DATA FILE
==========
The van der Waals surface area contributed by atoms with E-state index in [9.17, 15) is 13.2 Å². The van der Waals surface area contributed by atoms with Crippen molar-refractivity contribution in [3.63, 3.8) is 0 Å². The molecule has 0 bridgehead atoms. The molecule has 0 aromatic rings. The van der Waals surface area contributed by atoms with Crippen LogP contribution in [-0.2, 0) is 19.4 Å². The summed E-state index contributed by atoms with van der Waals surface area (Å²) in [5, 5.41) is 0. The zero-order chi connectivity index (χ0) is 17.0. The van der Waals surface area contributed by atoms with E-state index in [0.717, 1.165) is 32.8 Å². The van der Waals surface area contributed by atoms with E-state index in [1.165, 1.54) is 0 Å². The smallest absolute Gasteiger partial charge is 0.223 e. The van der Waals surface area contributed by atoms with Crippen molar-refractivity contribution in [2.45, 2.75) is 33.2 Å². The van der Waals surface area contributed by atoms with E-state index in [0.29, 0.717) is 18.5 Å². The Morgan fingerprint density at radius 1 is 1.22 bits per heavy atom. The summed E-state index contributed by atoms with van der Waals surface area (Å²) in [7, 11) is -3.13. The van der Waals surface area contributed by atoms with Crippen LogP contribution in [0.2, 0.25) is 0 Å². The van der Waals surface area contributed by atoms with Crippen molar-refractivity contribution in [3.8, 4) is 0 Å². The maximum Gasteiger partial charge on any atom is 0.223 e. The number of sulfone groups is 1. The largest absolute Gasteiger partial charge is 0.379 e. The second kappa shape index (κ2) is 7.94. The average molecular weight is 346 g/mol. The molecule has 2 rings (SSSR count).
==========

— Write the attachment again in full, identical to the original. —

The van der Waals surface area contributed by atoms with E-state index in [9.17, 15) is 13.2 Å². The van der Waals surface area contributed by atoms with Crippen molar-refractivity contribution in [3.63, 3.8) is 0 Å². The molecule has 0 bridgehead atoms. The molecule has 0 aromatic rings. The van der Waals surface area contributed by atoms with Crippen LogP contribution in [-0.2, 0) is 19.4 Å². The summed E-state index contributed by atoms with van der Waals surface area (Å²) in [5, 5.41) is 0. The zero-order chi connectivity index (χ0) is 17.0. The van der Waals surface area contributed by atoms with E-state index in [0.717, 1.165) is 32.8 Å². The van der Waals surface area contributed by atoms with E-state index in [1.165, 1.54) is 0 Å². The smallest absolute Gasteiger partial charge is 0.223 e. The van der Waals surface area contributed by atoms with Crippen molar-refractivity contribution in [2.45, 2.75) is 33.2 Å². The van der Waals surface area contributed by atoms with E-state index in [0.29, 0.717) is 18.5 Å². The Morgan fingerprint density at radius 1 is 1.22 bits per heavy atom. The summed E-state index contributed by atoms with van der Waals surface area (Å²) in [7, 11) is -3.13. The van der Waals surface area contributed by atoms with Crippen LogP contribution in [0.2, 0.25) is 0 Å². The van der Waals surface area contributed by atoms with Crippen molar-refractivity contribution in [3.8, 4) is 0 Å². The maximum Gasteiger partial charge on any atom is 0.223 e. The number of sulfone groups is 1. The largest absolute Gasteiger partial charge is 0.379 e. The second kappa shape index (κ2) is 7.94. The average molecular weight is 346 g/mol. The molecule has 2 rings (SSSR count).